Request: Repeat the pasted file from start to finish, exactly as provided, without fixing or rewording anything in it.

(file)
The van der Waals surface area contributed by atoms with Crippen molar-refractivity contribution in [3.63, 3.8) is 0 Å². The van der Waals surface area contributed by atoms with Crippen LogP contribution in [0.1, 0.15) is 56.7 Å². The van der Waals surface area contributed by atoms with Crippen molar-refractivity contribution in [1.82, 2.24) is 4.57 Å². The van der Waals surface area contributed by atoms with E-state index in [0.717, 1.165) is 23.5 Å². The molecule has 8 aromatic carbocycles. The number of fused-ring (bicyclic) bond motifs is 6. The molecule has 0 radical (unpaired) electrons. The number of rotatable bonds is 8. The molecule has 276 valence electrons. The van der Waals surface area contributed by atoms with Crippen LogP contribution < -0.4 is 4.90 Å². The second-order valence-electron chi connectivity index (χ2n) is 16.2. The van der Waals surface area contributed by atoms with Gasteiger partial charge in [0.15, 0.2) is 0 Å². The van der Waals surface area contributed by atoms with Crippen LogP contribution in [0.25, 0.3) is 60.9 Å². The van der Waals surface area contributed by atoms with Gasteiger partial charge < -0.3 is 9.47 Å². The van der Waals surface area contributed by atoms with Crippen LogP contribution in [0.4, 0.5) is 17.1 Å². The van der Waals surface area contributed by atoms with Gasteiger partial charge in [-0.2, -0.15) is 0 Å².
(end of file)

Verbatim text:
The van der Waals surface area contributed by atoms with Crippen molar-refractivity contribution in [3.63, 3.8) is 0 Å². The van der Waals surface area contributed by atoms with Crippen LogP contribution in [0.1, 0.15) is 56.7 Å². The van der Waals surface area contributed by atoms with Crippen molar-refractivity contribution in [1.82, 2.24) is 4.57 Å². The van der Waals surface area contributed by atoms with E-state index in [0.717, 1.165) is 23.5 Å². The molecule has 8 aromatic carbocycles. The number of fused-ring (bicyclic) bond motifs is 6. The molecule has 0 radical (unpaired) electrons. The number of rotatable bonds is 8. The molecule has 276 valence electrons. The van der Waals surface area contributed by atoms with Crippen LogP contribution < -0.4 is 4.90 Å². The second-order valence-electron chi connectivity index (χ2n) is 16.2. The van der Waals surface area contributed by atoms with Gasteiger partial charge in [0.15, 0.2) is 0 Å². The van der Waals surface area contributed by atoms with Crippen LogP contribution in [0.25, 0.3) is 60.9 Å². The van der Waals surface area contributed by atoms with Gasteiger partial charge < -0.3 is 9.47 Å². The van der Waals surface area contributed by atoms with Crippen LogP contribution in [0.4, 0.5) is 17.1 Å². The van der Waals surface area contributed by atoms with Gasteiger partial charge in [-0.2, -0.15) is 0 Å².